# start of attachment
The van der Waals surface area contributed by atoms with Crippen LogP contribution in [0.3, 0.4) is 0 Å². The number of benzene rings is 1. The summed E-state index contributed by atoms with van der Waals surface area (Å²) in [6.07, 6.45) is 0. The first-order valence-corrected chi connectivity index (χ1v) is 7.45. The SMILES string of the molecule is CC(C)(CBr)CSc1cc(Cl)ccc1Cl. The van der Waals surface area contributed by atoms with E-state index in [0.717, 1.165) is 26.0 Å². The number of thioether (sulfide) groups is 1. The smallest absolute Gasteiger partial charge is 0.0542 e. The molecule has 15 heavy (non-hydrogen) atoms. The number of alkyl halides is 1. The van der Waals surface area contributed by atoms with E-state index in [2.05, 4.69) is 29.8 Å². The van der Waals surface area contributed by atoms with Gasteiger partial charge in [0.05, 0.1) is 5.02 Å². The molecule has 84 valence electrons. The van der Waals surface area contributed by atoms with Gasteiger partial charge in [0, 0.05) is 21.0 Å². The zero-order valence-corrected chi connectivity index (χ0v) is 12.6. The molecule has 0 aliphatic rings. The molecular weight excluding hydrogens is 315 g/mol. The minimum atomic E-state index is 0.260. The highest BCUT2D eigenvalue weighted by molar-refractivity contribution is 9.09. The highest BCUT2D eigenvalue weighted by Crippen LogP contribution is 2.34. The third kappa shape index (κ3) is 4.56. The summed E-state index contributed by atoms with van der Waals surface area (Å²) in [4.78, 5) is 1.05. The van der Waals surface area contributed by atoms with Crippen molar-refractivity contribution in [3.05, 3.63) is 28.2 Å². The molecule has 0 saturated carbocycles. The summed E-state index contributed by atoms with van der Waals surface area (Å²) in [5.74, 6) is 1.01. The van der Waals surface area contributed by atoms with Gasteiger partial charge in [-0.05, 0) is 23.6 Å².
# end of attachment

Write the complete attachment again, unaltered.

The van der Waals surface area contributed by atoms with Crippen LogP contribution in [0.3, 0.4) is 0 Å². The number of benzene rings is 1. The summed E-state index contributed by atoms with van der Waals surface area (Å²) in [6.07, 6.45) is 0. The first-order valence-corrected chi connectivity index (χ1v) is 7.45. The SMILES string of the molecule is CC(C)(CBr)CSc1cc(Cl)ccc1Cl. The van der Waals surface area contributed by atoms with E-state index in [0.717, 1.165) is 26.0 Å². The number of thioether (sulfide) groups is 1. The smallest absolute Gasteiger partial charge is 0.0542 e. The molecule has 15 heavy (non-hydrogen) atoms. The number of alkyl halides is 1. The van der Waals surface area contributed by atoms with E-state index in [2.05, 4.69) is 29.8 Å². The van der Waals surface area contributed by atoms with Gasteiger partial charge in [0.05, 0.1) is 5.02 Å². The molecule has 84 valence electrons. The van der Waals surface area contributed by atoms with Gasteiger partial charge in [0, 0.05) is 21.0 Å². The zero-order valence-corrected chi connectivity index (χ0v) is 12.6. The molecule has 0 aliphatic rings. The molecular weight excluding hydrogens is 315 g/mol. The minimum atomic E-state index is 0.260. The highest BCUT2D eigenvalue weighted by molar-refractivity contribution is 9.09. The highest BCUT2D eigenvalue weighted by Crippen LogP contribution is 2.34. The third kappa shape index (κ3) is 4.56. The summed E-state index contributed by atoms with van der Waals surface area (Å²) in [4.78, 5) is 1.05. The van der Waals surface area contributed by atoms with Crippen molar-refractivity contribution in [3.05, 3.63) is 28.2 Å². The molecule has 0 saturated carbocycles. The summed E-state index contributed by atoms with van der Waals surface area (Å²) in [5.74, 6) is 1.01. The van der Waals surface area contributed by atoms with Gasteiger partial charge in [-0.05, 0) is 23.6 Å².